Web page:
Tulip Siddiq
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Shadow minister Tulip Siddiq quits over Article 50 vote: "I have no choice"

The Labour MP for Hampstead and Kilburn said she felt she had no choice but to resign. 

Tulip Siddiq, a shadow minister for early years education, has quit the Labour front bench in order to vote against the triggering of Article 50.

In a letter to Jeremy Corbyn, she said her constituents in Hampstead and Kilburn voted to remain in the European Union, and she felt she had "no choice but to resign". The Labour leadership is imposing a three-line whip on the vote in favour of Article 50. 

She continued: "I do not support the triggering of Article 50 and cannot reconcile myself to the front bench position."

Siddiq said she did not wish to create more complications for the embattled Labour leader, but added: "I do not represent Westminster in Hampstead and Kilburn, I represent Hampstead and Kilburn in Westminster."

She also pointed out the uncertainties of leaving the EU, including the future of counter-terrorism measures, environmental and employment rights, and access to the single market. 

Siddiq's constituency in leafy North London is one of the most marginal in the country, and voted overwhelmingly to remain in the EU referendum in June. While she increased the Labour majority of her predecessor in 2015, Siddiq now faces a new threat from boundary changes. 

The MP's letter concluded: "I feel the most effective place for me to counter Theresa May's hard Brexit is from the backbenches."

Siddiq had previously made it clear she was prepared to vote against Article 50. After the Supreme Court ruled MPs must have a say on Tuesday, she told The Staggers: "I need reassurances on the following things from the government - access to the single market, the relationship with the customs union, protection of workers' rights, environmental protections and the right for EU nationals living in the UK to stay here."

Julia Rampen is the digital news editor of the New Statesman (previously editor of The Staggers, The New Statesman's online rolling politics blog). She has also been deputy editor at Mirror Money Online and has worked as a financial journalist for several trade magazines. 

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How Theresa May laid a trap for herself on the immigration target

When Home Secretary, she insisted on keeping foreign students in the figures – causing a headache for herself today.

When Home Secretary, Theresa May insisted that foreign students should continue to be counted in the overall immigration figures. Some cabinet colleagues, including then Business Secretary Vince Cable and Chancellor George Osborne wanted to reverse this. It was economically illiterate. Current ministers, like the Foreign Secretary Boris Johnson, Chancellor Philip Hammond and Home Secretary Amber Rudd, also want foreign students exempted from the total.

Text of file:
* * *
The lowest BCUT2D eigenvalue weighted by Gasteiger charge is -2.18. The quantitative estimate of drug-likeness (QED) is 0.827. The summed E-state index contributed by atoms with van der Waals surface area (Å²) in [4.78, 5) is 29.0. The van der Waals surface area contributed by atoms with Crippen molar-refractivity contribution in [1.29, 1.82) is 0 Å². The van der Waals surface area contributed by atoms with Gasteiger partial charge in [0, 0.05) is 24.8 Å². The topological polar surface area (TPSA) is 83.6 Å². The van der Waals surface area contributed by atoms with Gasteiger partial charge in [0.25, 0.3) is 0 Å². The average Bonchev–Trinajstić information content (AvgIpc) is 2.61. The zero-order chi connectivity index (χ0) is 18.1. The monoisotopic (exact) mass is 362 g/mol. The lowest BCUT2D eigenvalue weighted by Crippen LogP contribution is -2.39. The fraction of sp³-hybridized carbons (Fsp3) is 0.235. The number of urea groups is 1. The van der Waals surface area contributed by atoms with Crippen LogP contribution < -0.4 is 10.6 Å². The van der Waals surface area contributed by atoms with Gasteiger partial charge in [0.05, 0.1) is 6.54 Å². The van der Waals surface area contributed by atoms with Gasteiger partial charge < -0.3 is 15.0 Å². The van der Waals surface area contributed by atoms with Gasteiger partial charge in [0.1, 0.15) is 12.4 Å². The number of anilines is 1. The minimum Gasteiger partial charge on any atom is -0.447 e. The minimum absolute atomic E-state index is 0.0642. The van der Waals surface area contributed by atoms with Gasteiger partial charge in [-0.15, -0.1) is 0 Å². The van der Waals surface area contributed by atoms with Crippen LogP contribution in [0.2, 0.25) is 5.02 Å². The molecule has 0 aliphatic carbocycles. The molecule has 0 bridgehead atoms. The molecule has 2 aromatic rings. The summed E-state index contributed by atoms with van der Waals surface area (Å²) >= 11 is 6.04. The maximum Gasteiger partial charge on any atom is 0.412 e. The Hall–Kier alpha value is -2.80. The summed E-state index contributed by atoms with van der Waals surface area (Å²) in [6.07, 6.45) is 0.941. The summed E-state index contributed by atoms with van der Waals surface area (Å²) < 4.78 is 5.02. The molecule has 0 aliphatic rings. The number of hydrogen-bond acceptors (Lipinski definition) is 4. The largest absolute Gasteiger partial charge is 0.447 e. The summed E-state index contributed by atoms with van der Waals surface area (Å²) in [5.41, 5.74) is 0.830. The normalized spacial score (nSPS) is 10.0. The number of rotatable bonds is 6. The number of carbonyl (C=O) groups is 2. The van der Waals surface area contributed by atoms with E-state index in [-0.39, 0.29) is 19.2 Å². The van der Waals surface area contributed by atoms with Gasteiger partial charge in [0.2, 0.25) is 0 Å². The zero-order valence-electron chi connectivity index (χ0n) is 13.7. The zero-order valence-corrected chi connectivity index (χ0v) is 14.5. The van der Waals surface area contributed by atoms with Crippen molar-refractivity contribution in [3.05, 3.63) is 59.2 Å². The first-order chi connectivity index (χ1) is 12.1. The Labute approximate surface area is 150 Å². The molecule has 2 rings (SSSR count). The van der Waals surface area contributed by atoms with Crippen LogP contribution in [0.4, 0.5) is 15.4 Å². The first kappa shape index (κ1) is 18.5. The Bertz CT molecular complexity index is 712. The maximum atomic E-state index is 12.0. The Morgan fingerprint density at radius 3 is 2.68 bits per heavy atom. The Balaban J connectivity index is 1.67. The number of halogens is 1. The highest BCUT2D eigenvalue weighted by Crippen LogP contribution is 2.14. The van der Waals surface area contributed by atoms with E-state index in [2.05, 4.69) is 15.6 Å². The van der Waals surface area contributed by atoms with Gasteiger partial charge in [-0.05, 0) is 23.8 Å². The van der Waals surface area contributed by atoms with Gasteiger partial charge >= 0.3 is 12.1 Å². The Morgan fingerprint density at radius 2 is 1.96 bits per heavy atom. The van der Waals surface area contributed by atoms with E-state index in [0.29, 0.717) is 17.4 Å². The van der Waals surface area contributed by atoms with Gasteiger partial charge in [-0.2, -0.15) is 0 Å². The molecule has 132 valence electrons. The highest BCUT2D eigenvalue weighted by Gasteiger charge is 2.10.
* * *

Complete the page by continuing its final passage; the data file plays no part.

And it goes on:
David Cameron’s government aimed to cut immigration figures – including overseas students in that aim meant trying to limit one of the UK’s crucial financial resources. They are worth £25bn to the UK economy, and their fees make up 14 per cent of total university income. And the impact is not just financial – welcoming foreign students is diplomatically and culturally key to Britain’s reputation and its relationship with the rest of the world too. Even more important now Brexit is on its way.

But they stayed in the figures – a situation that, along with counterproductive visa restrictions also introduced by May’s old department, put a lot of foreign students off studying here. For example, there has been a 44 per cent decrease in the number of Indian students coming to Britain to study in the last five years.

Now May’s stubbornness on the migration figures appears to have caught up with her. The Times has revealed that the Prime Minister is ready to “soften her longstanding opposition to taking foreign students out of immigration totals”. It reports that she will offer to change the way the numbers are calculated.

Why the u-turn? No 10 says the concession is to ensure the Higher and Research Bill, key university legislation, can pass due to a Lords amendment urging the government not to count students as “long-term migrants” for “public policy purposes”.

But it will also be a factor in May’s manifesto pledge (and continuation of Cameron’s promise) to cut immigration to the “tens of thousands”. Until today, ministers had been unclear about whether this would be in the manifesto.

Now her u-turn on student figures is being seized upon by opposition parties as “massaging” the migration figures to meet her target. An accusation for which May only has herself, and her steadfast politicising of immigration, to blame.

Anoosh Chakelian is senior writer at the New Statesman.

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